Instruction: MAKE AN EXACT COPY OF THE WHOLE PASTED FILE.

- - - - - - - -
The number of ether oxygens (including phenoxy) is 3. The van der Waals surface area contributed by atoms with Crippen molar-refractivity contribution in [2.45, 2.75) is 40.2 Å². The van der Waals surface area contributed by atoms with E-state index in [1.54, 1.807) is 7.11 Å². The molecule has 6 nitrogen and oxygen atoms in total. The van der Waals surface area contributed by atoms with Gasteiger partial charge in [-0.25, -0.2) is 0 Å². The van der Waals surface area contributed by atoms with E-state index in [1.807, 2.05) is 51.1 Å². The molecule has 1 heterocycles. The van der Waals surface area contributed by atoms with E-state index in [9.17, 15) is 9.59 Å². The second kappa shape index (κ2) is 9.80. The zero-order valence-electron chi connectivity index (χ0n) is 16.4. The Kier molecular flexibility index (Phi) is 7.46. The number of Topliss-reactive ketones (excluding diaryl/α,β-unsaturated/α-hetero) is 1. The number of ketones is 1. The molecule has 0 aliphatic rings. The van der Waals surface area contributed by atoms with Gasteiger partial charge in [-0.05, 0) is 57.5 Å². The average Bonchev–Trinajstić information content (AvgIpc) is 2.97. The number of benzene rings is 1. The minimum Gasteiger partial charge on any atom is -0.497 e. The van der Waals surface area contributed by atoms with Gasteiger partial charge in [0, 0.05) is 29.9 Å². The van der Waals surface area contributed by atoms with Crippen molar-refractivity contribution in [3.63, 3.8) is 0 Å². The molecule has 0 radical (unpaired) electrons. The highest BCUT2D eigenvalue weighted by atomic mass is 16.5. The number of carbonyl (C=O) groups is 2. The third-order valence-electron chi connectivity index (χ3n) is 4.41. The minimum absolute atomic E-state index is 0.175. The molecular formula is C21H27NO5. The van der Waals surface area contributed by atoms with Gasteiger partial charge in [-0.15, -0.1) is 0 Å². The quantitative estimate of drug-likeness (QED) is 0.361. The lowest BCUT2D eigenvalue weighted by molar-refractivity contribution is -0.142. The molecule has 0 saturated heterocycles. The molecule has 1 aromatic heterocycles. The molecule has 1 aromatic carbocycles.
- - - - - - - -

The number of ether oxygens (including phenoxy) is 3. The van der Waals surface area contributed by atoms with Crippen molar-refractivity contribution in [2.45, 2.75) is 40.2 Å². The van der Waals surface area contributed by atoms with E-state index in [1.54, 1.807) is 7.11 Å². The molecule has 6 nitrogen and oxygen atoms in total. The van der Waals surface area contributed by atoms with Gasteiger partial charge in [-0.25, -0.2) is 0 Å². The van der Waals surface area contributed by atoms with E-state index in [1.807, 2.05) is 51.1 Å². The molecule has 1 heterocycles. The van der Waals surface area contributed by atoms with E-state index in [9.17, 15) is 9.59 Å². The second kappa shape index (κ2) is 9.80. The zero-order valence-electron chi connectivity index (χ0n) is 16.4. The Kier molecular flexibility index (Phi) is 7.46. The number of Topliss-reactive ketones (excluding diaryl/α,β-unsaturated/α-hetero) is 1. The number of ketones is 1. The molecule has 0 aliphatic rings. The van der Waals surface area contributed by atoms with Gasteiger partial charge in [-0.05, 0) is 57.5 Å². The average Bonchev–Trinajstić information content (AvgIpc) is 2.97. The number of benzene rings is 1. The minimum Gasteiger partial charge on any atom is -0.497 e. The van der Waals surface area contributed by atoms with Gasteiger partial charge in [0, 0.05) is 29.9 Å². The van der Waals surface area contributed by atoms with Crippen molar-refractivity contribution in [3.63, 3.8) is 0 Å². The molecule has 0 radical (unpaired) electrons. The highest BCUT2D eigenvalue weighted by atomic mass is 16.5. The number of carbonyl (C=O) groups is 2. The third-order valence-electron chi connectivity index (χ3n) is 4.41. The minimum absolute atomic E-state index is 0.175. The molecular formula is C21H27NO5. The van der Waals surface area contributed by atoms with Gasteiger partial charge in [-0.15, -0.1) is 0 Å². The quantitative estimate of drug-likeness (QED) is 0.361. The lowest BCUT2D eigenvalue weighted by molar-refractivity contribution is -0.142. The molecule has 0 saturated heterocycles. The molecule has 1 aromatic heterocycles. The molecule has 1 aromatic carbocycles.